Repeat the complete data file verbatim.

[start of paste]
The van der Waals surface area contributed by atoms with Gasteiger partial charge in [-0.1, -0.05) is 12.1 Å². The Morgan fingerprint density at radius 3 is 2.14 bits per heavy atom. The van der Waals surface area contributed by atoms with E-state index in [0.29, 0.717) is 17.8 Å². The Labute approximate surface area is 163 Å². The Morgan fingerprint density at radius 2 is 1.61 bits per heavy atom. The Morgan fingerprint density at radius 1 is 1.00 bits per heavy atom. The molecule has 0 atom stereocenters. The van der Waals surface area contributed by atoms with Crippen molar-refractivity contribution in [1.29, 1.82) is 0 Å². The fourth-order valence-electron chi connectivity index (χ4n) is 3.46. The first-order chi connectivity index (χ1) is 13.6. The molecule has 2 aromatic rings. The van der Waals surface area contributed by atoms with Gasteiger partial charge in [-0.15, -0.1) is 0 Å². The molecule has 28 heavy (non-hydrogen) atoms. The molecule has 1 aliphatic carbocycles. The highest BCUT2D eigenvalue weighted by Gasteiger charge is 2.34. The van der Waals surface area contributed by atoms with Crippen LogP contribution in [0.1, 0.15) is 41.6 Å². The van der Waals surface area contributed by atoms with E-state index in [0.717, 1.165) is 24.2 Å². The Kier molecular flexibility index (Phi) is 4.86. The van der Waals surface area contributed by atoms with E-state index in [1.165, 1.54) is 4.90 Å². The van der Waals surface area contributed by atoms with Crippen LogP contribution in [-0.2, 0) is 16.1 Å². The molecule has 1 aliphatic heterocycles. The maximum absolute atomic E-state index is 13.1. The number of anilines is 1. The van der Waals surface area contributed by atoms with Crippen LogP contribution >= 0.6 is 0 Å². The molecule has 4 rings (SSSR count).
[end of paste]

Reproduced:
The van der Waals surface area contributed by atoms with Gasteiger partial charge in [-0.1, -0.05) is 12.1 Å². The Morgan fingerprint density at radius 3 is 2.14 bits per heavy atom. The van der Waals surface area contributed by atoms with E-state index in [0.29, 0.717) is 17.8 Å². The Labute approximate surface area is 163 Å². The Morgan fingerprint density at radius 2 is 1.61 bits per heavy atom. The Morgan fingerprint density at radius 1 is 1.00 bits per heavy atom. The molecule has 0 atom stereocenters. The van der Waals surface area contributed by atoms with Crippen molar-refractivity contribution in [1.29, 1.82) is 0 Å². The fourth-order valence-electron chi connectivity index (χ4n) is 3.46. The first-order chi connectivity index (χ1) is 13.6. The molecule has 2 aromatic rings. The van der Waals surface area contributed by atoms with Gasteiger partial charge in [-0.15, -0.1) is 0 Å². The molecule has 28 heavy (non-hydrogen) atoms. The molecule has 1 aliphatic carbocycles. The highest BCUT2D eigenvalue weighted by Gasteiger charge is 2.34. The van der Waals surface area contributed by atoms with Crippen LogP contribution in [0.1, 0.15) is 41.6 Å². The van der Waals surface area contributed by atoms with E-state index in [0.717, 1.165) is 24.2 Å². The Kier molecular flexibility index (Phi) is 4.86. The van der Waals surface area contributed by atoms with E-state index in [1.165, 1.54) is 4.90 Å². The van der Waals surface area contributed by atoms with Crippen LogP contribution in [-0.2, 0) is 16.1 Å². The molecule has 1 aliphatic heterocycles. The maximum absolute atomic E-state index is 13.1. The number of anilines is 1. The van der Waals surface area contributed by atoms with Crippen LogP contribution >= 0.6 is 0 Å². The molecule has 4 rings (SSSR count).